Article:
Let’s understand the Gauss-seidel method in numerical analysis and learn how to implement Gauss Seidel method in C programming with an explanation, output, advantages, disadvantages and much more.

#### What is Gauss Seidel Method?

The Gauss Seidel method is an iterative process to solve a square system of multiple linear equations. It also is popularly known as **Liebmann method**.

In an iterative method in numerical analysis, every solution attempt is started with an approximate solution of an equation and iteration is performed until the desired accuracy is obtained.

In Gauss-Seidel method, the most recent values are used in successive iterations. The Gauss-Seidel Method allows the user to control round-off error.

The Gauss Seidel method is very similar to Jacobi method and is called as the **method of successive displacement**.

The Gauss Seidel **convergence criteria** depend upon the following two properties:

- The matrix is diagonally dominant.
- The matrix is symmetrical and positive – definite.

#### Gauss Seidel Method Algorithm

Step 1: Compute value for all the linear equations for Xi Step 2: Initial Array must be available Step 3: Compute each Xi and repeat the above steps Step 4: Make use of the absolute relative approximate error after every step to check if the error occurs within a pre-specified tolerance.

#### Advantages

- Faster iteration process.
- Simple and easy to implement.
- Low on memory requirements.

#### Disadvantages

- Slower rate of convergence.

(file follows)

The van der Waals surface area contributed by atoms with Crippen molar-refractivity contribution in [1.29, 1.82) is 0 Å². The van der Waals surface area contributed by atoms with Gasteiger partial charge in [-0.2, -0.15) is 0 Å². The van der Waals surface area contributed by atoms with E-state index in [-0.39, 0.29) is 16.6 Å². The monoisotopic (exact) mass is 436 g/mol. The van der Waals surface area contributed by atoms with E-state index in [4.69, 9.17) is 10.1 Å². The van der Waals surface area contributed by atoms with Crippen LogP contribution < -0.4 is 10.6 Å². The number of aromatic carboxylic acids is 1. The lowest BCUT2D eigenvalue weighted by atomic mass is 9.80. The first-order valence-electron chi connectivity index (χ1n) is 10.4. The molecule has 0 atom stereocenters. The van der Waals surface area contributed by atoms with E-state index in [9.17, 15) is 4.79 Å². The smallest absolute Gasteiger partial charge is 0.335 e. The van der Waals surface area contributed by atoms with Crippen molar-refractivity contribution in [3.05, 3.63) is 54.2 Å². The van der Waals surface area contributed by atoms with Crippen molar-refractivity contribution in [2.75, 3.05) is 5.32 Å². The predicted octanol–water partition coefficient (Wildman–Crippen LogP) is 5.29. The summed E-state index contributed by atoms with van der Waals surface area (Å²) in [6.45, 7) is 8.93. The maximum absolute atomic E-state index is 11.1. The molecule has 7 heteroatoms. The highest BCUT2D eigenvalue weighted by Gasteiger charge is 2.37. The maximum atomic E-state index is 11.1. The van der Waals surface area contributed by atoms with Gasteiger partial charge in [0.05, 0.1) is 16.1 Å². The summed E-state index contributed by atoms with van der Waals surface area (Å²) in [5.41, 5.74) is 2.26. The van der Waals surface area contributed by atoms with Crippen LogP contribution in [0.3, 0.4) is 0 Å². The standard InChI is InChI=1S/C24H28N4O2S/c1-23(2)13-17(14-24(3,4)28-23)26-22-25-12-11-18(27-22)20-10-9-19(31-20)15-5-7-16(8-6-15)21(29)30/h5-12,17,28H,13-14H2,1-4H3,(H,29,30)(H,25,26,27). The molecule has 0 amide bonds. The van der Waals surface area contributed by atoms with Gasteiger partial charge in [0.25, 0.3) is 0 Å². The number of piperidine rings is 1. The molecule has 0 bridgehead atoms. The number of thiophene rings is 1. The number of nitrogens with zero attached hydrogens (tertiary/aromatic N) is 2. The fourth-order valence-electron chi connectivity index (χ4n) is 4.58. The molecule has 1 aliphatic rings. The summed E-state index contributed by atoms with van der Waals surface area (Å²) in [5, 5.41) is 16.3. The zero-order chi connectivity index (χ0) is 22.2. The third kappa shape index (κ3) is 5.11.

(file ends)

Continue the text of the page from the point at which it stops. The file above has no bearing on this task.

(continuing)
- Requires a large number of iterations to reach the convergence point.

**Note**: This Gauss Seidel method C Program is compiled with GNU GCC compiler using CodeLite IDE on Microsoft Windows 10 operating system.

#### Method 1: Implement Gauss Seidel Method in C Programming

#include<stdio.h> #include<math.h> int main() { int count, t, limit; float temp, error, a, sum = 0; float matrix[10][10], y[10], allowed_error; printf("\nEnter the Total Number of Equations:\t"); scanf("%d", &limit); printf("Enter Allowed Error:\t"); scanf("%f", &allowed_error); printf("\nEnter the Co-Efficients\n"); for(count = 1; count <= limit; count++) { for(t = 1; t <= limit + 1; t++) { printf("Matrix[%d][%d] = ", count, t); scanf("%f", &matrix[count][t]); } } for(count = 1; count <= limit; count++) { y[count] = 0; } do { a = 0; for(count = 1; count <= limit; count++) { sum = 0; for(t = 1; t <= limit; t++) { if(t != count) { sum = sum + matrix[count][t] * y[t]; } } temp = (matrix[count][limit + 1] - sum) / matrix[count][count]; error = fabs(y[count] - temp); if(error > a) { a = error; } y[count] = temp; printf("\nY[%d]=\t%f", count, y[count]); } printf("\n"); } while(a >= allowed_error); printf("\n\nSolution\n\n"); for(count = 1; count <= limit; count++) { printf("\nY[%d]:\t%f", count, y[count]); } return 0; }

#### Output

#### Method 2: C Program For Gauss Seidel Iterative Method

#include<stdio.h> #define X3(x1, x2) ((7 - 3 * (x1) + (x2)) / 10) #define X1(x2, x3) ((6 - 5 * (x2) + 4 * (x3)) / 10) #define X2(x1, x3) ((9 - 4 * (x1) + (x3)) / 10) int main() { double allowed_error; double x1 = 0, x2 = 0, x3 = 0, y1 = 0, y2 = 0, y3 = 0; int count = 0; printf("Enter value for Allowed Error:\t"); scanf("%lf", &allowed_error); printf("\nx1\t\tx2\t\tx3"); printf("\n%f\t%f\t%f", x1, x2, x3); do { y1 = X1(x2, x3); y2 = X2(y1, x3); y3 = X3(y1, y2); if(fabs(y1 - x1) < allowed_error && fabs(y2 - x2) < allowed_error && fabs(y3 - x3) < allowed_error) { printf("\n\nx1 = %.lf", y1); printf("\nx2 = %.2lf", y2); printf("\nx3 = %.2lf", y3); count = 1; } else { x1 = y1; x2 = y2; x3 = y3; printf("\n%f\t%f\t%f", x1, x2, x3); } }while(count != 1); return 0; }

#### Output

If you have any doubts about the implementation of Gauss Seidel method in C programming, let us know about it in the comment section. Find more about it on **Wikipedia**.

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